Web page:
some time now, Paul Krugman's critics have been waiting for his
long-term fix for the economy. Routinely, the Nobel Prize-winning
economist argues persuasively for short-term, recessionary spending. But
those concerned about inflation and deficits have wondered how the U.S.
will ever get its finances in order. On Monday, Krugman offered his solution
So America has a
long-run budget problem. Dealing with this problem will require, first
and foremost, a real effort to bring health costs under control --
without that, nothing will work. It will also require finding additional
revenues and/or spending cuts. As an economic matter, this shouldn't be
hard -- in particular, a modest value-added tax, say at a 5 percent
rate, would go a long way toward closing the gap, while leaving overall
U.S. taxes among the lowest in the advanced world.
find his fixes convincing? While some praised his emphasis on spending
now and save later, others worried about the feasibility of Krugman's long-term solutions.
- He's Exactly Right, writes Mark Thoma at Economist's View: "Starving the economy
during the recovery period risks a relapse and, further, this can cause
long-run damage. Getting the economy back to the best possible health
will require addressing our long-run budget issues, but best to wait
until the economy has recovered its health before starting it on a
- It's Too Bad Obama Has Not Advanced
Krugman's Message, writes economist Brad DeLong: "Obama was really not
helpful--he stomped all over this appropriate and true message--with his
claim that now was the time for a 'three-year non-security
discretionary spending freeze.' That phrase shows up newly-written on
the White House website about once every two days."
Skeptical, writes Kurt Brouwer at MarketWatch: "For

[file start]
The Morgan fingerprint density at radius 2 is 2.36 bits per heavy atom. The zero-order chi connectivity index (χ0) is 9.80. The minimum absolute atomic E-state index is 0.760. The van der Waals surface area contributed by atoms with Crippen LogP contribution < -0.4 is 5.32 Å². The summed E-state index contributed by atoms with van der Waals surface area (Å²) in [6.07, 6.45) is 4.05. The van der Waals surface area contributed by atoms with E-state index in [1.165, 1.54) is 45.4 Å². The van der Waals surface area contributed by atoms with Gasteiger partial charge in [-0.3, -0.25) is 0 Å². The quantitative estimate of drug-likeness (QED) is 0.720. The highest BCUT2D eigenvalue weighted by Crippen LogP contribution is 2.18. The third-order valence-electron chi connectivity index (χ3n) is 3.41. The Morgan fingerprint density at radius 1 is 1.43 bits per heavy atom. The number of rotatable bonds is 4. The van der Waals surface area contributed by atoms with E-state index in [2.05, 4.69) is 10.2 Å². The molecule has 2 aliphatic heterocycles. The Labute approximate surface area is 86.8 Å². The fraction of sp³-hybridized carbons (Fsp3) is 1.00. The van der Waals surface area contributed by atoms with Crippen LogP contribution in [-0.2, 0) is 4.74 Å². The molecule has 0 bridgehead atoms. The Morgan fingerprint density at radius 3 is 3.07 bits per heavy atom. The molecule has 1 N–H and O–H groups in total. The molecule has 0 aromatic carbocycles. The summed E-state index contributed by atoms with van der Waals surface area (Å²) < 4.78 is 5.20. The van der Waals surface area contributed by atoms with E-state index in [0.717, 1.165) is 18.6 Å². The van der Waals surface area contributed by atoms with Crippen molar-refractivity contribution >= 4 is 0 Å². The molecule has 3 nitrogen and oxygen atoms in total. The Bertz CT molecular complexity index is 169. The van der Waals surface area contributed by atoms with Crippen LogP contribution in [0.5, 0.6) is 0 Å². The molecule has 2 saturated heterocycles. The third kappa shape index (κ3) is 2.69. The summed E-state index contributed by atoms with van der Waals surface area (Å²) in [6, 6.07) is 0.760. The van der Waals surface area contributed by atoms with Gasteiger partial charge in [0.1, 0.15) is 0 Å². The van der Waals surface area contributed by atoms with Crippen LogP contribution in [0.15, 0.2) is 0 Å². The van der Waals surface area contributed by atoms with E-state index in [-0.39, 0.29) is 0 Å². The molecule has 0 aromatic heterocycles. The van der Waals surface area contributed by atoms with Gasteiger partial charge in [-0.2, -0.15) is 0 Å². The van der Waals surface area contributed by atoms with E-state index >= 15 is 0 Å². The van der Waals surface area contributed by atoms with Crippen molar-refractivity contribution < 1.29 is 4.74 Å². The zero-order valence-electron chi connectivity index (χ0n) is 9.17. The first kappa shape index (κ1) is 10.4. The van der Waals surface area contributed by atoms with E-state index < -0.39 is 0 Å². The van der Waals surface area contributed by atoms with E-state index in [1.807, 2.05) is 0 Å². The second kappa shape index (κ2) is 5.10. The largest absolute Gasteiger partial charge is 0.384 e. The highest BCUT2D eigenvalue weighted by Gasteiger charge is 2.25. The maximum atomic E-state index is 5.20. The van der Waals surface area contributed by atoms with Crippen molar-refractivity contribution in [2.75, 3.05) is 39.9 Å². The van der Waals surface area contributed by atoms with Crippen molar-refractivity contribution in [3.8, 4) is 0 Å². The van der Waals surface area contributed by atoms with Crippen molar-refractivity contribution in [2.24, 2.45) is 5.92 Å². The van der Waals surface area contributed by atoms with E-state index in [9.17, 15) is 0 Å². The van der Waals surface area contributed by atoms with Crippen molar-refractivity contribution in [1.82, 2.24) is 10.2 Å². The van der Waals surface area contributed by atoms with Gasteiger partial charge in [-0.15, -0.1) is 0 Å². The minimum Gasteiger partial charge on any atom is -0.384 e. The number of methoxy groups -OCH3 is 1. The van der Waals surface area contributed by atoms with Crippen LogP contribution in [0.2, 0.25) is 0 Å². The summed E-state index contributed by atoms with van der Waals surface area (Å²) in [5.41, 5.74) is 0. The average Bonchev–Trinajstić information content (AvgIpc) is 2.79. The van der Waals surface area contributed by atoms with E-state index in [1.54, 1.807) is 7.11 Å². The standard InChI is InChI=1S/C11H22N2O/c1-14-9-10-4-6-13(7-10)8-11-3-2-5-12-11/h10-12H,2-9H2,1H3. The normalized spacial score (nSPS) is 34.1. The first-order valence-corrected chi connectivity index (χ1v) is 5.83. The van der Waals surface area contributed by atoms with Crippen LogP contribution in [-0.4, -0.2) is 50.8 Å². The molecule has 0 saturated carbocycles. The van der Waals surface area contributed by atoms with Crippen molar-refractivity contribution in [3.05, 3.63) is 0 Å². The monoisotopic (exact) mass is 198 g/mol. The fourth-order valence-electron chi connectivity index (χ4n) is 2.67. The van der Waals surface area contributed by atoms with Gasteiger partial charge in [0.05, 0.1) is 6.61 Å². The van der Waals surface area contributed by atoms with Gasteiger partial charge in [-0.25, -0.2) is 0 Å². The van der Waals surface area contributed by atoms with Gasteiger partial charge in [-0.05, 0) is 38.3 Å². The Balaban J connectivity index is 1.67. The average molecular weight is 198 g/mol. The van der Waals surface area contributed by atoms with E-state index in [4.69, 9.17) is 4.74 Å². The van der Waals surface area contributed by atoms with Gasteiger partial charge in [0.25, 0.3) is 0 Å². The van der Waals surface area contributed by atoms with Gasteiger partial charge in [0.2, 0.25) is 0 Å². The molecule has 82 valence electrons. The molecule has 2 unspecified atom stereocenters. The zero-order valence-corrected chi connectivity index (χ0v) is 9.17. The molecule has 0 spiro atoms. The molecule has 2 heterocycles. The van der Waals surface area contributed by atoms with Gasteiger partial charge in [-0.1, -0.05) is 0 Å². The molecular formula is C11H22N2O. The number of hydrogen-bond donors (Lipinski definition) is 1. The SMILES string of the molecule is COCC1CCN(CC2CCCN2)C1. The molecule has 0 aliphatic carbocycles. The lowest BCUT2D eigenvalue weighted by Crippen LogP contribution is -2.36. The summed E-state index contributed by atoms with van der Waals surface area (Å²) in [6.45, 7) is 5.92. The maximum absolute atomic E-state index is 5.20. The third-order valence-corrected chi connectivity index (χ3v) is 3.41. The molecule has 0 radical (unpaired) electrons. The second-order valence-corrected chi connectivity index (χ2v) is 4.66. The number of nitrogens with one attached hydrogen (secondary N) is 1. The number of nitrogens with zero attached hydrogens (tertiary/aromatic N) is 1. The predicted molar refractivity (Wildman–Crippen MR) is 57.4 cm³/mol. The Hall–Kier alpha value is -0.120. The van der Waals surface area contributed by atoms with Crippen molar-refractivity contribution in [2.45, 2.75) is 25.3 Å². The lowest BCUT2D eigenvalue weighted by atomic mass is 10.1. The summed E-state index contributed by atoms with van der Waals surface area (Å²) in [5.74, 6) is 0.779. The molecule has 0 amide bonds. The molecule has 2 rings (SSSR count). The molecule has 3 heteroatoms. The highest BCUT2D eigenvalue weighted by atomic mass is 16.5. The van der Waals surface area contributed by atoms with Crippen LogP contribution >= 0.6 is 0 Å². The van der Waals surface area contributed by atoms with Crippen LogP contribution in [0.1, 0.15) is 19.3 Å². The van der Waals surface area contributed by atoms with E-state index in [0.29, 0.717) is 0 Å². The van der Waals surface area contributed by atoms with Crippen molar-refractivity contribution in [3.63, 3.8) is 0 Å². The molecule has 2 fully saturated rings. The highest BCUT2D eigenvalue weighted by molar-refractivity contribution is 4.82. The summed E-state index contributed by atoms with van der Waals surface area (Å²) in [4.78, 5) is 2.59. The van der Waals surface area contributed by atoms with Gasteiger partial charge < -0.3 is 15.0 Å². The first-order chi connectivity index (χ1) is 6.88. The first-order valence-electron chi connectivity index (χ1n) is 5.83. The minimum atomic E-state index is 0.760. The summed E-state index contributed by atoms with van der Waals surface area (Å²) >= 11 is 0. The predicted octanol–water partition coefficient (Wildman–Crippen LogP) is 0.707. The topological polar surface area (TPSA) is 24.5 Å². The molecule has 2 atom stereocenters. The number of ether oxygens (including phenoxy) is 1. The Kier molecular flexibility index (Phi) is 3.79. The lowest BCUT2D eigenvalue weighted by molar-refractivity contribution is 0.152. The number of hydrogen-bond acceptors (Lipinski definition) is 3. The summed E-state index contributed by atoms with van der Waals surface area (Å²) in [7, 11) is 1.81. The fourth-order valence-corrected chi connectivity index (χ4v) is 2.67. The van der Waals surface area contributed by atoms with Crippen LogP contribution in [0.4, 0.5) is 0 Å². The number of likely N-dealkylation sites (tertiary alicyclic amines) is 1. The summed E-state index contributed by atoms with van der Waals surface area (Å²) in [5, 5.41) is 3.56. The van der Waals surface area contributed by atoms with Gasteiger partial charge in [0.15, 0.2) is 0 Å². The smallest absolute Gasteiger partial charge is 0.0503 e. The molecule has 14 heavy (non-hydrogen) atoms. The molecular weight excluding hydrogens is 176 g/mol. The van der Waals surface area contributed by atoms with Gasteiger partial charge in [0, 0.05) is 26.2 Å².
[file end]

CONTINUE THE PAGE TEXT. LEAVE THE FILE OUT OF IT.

Krugman and the others advocating more government programs and stimulus
spending, I wonder what level of budget deficits and increasing
government debt it would take for them to say enough is enough? ...The
U.S. government cannot borrow unlimited sums. I'm sure Professor
Krugman would agree... but Krugman apparently believes trillion dollar
deficits and vast increases in government debt are necessary for years
to come in order to ward off a recession now. I'm very skeptical about
the value of much of the government stimulus spending we are seeing."
Prescription Is Politically Unfeasible, writes The Wire's own Michael Kinsley: "He cavalierly
says that all you need to solve the problem is (a) to bring health costs
under control, and (b) a five-percent value added tax. Oh, is that all?
I have no doubt that if Paul Krugman were economic dictator, we could
impose these or other solutions. In the real world (or should I say
'unreal world') of current American politics, either one of these
partial solutions is unthinkable without a catastrophic crisis to force
- I Just Can't See Congress Doing It, writes Angus, an econoblogger: "On the long-run
part of the equation, Krugman points, with apparently no sense of irony,
to out of control health costs as the killer problem. Wow. Just wow...
He says we currently need stimulus and health care cost control. Hey
Paul, the government has spent most of the last year working on those
two issues with apparently no results."
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